In case you missed it, we’re spending almost 7 weeks traveling New Zealand in a motorhome. For all of the posts from the trip in order, look here.
Lake Tekapo is considered one of the best stargazing spots in the world because it sits in the middle of the Aoraki Dark Sky Preserve (they have regulations to prevent light pollution). It is ranked second only to the middle of the Atacama desert in Chile, which is considered better simply because it hasn’t rained there in eleventy billion years (yes, that’s an exaggeration, but I’m writing offline, so I don’t have the luxury of checking Wikipedia), so there’s no chance of clouds. We had been keeping an eye on the weather, and initially planned to put off our stop at Lake Tekapo and catch it on our way back up the West coast because the forecast said it was going to be thick clouds and snow. The day we left, the weather shifted, so we decided to head straight over there from Christchurch. We were rewarded with crystal clear skies both nights.
The drive took us about 4 hours, including a stop in Fairlie for some baked goods (thanks for the recommendation, Hamish!). Mercifully, Xander slept almost the whole time (except for one minor meltdown, which coincided perfectly with our stop for pastries), so I got to sit up front with Kris and enjoy the scenery.We arrived at our campsite at Lake Tekapo, and were in absolute awe of the view. There isn’t much to do there except go for quiet walks, enjoy time disconnected from the world, and gaze in wonder at the stars…so that’s exactly what we did.
The overnight low was 18 degrees F, so we had to experiment with how much heat we needed in the motorhome. We ended up roasting, so we turned it down in the middle of the night and woke up freezing. It was going to take some practice to get it just right.
The stars were incredible. After I got Xander to sleep, Kris stayed with him so that I could go out and try shooting them. I thought I was totally prepared, but I definitely should have used a different lens (instead of an 85mm). The Milky Way cut a spectacular band across the sky, and you could clearly see stars of different sizes and colors. I’ll have to go back out with a lens that lets me capture more than a tiny portion of the sky, but this at least shows some of the star variety.It was a strange feeling going out to shoot by myself. It made me realize that in LA it’s never even close to dark. I’ve become so accustomed to being able to see all the time that true darkness makes me uneasy, even in such a gorgeous place. I suspect the quiet was freaking me out a bit as well. It took about twenty minutes to settle my nerves so I could relax into the darkness and really appreciate it. I ended up so focused on the stars that I sat down in the mud while wearing my white coat without even noticing. Thankfully, the ground was so frozen it didn’t get dirty.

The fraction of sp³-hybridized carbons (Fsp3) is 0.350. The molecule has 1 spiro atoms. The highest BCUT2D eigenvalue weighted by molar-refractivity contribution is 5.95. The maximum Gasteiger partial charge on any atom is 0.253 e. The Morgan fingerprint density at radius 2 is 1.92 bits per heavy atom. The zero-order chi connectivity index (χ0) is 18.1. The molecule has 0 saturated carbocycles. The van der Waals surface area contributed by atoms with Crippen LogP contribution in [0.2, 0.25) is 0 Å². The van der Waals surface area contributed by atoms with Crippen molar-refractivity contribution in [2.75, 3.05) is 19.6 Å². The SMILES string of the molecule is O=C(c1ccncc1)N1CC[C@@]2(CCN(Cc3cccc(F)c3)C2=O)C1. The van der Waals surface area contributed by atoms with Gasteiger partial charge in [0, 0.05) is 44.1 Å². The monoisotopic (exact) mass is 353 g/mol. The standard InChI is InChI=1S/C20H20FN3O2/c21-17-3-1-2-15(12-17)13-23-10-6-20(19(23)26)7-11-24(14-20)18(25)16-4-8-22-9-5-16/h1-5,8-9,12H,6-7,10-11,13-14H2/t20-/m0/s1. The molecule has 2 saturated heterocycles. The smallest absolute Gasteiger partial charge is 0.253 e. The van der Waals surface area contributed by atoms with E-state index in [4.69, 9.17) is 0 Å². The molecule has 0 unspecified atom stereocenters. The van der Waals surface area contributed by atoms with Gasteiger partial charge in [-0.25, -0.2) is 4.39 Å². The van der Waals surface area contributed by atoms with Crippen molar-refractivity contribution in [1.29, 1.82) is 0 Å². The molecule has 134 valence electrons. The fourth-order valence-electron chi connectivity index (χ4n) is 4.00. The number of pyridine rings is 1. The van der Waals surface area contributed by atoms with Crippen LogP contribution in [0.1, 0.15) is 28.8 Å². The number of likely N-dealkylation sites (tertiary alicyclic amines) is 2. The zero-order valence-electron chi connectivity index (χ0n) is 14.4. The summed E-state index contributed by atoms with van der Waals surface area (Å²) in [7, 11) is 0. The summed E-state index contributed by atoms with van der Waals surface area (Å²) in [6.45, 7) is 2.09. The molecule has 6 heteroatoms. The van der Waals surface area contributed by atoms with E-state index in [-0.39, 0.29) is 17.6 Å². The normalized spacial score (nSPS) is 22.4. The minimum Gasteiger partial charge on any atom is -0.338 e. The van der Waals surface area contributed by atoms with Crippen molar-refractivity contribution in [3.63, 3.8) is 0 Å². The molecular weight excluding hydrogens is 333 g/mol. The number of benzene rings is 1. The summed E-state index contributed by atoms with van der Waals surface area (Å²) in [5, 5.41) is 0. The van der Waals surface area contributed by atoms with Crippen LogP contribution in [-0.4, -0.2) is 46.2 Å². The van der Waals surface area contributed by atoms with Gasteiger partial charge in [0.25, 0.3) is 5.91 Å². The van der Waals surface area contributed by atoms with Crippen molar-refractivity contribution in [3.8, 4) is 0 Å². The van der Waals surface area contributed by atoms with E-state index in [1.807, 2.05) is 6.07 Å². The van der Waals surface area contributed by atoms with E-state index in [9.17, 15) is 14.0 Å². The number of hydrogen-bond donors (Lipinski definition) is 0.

The next morning, we made the half hour drive over to Lake Pukaki, where they filmed Lake-town for the Hobbit movies. Lake Tekapo is a pretty color, but Pukaki is stunningly light blue.That’s Mount Cook right in the middle over the lake.Having the motorhome allowed us to park next to Pukaki and enjoy a leisurely lunch with a view. We had picked up groceries before leaving Christchurch, so we were well stocked. I selected a handful of interesting sounding local cheeses, which ended up including some of the best cheddar I’ve ever had…as well as the worst cheese I’ve ever tasted in my entire life: Whitestone Cheese Co’s Pale Ale Cheese. It was truly revolting. The first thing out of my mouth isn’t really appropriate to repeat, but if you play Cards Against Humanity, you may recognize it…I would rather [blank] a bucket of [blank] than have to taste that cheese ever again! We decided that our next stop would be the town of Oamaru, which just happened to be where Whitestone Cheese was made. I would have an opportunity to demand that they explain themselves!We were already beginning to notice just how much Xander loves the outdoors. At the campsite at Tekapo he was particularly enthralled by the ducks, so we sat him at the window to watch them. We may have chucked some bread out there to lure a few more over.The second night, we thought we had the heat just right, but Xander was restless. He woke up crying at about 4 am, and we discovered he had a fever. The plague family had successfully infected him on the plane. Thankfully, we had talked through this possibility with our pediatrician, so we had baby Tylenol on hand and knew what dose to give him. We had just gotten him back to sleep when the heater stopped working. Since it was well below freezing outside, this was unfortunate.
Our backup heater ran on diesel, so we started that just to stop it from dropping to freezing in the motorhome, but we only had about a quarter tank of gas, and were nowhere near civilization, so using that heater wasn’t a good long-term option. I stayed in bed with Xander, who was refusing to settle, and Kris went outside in the freezing cold to troubleshoot. It turned out, the whole place had lost power, so there was nothing he could do. At least he got to see the stars and a beautiful sunrise.The lakes were picturesque, but it was time for us to move on to Oamaru, land of penguins, steampunk, and whisky!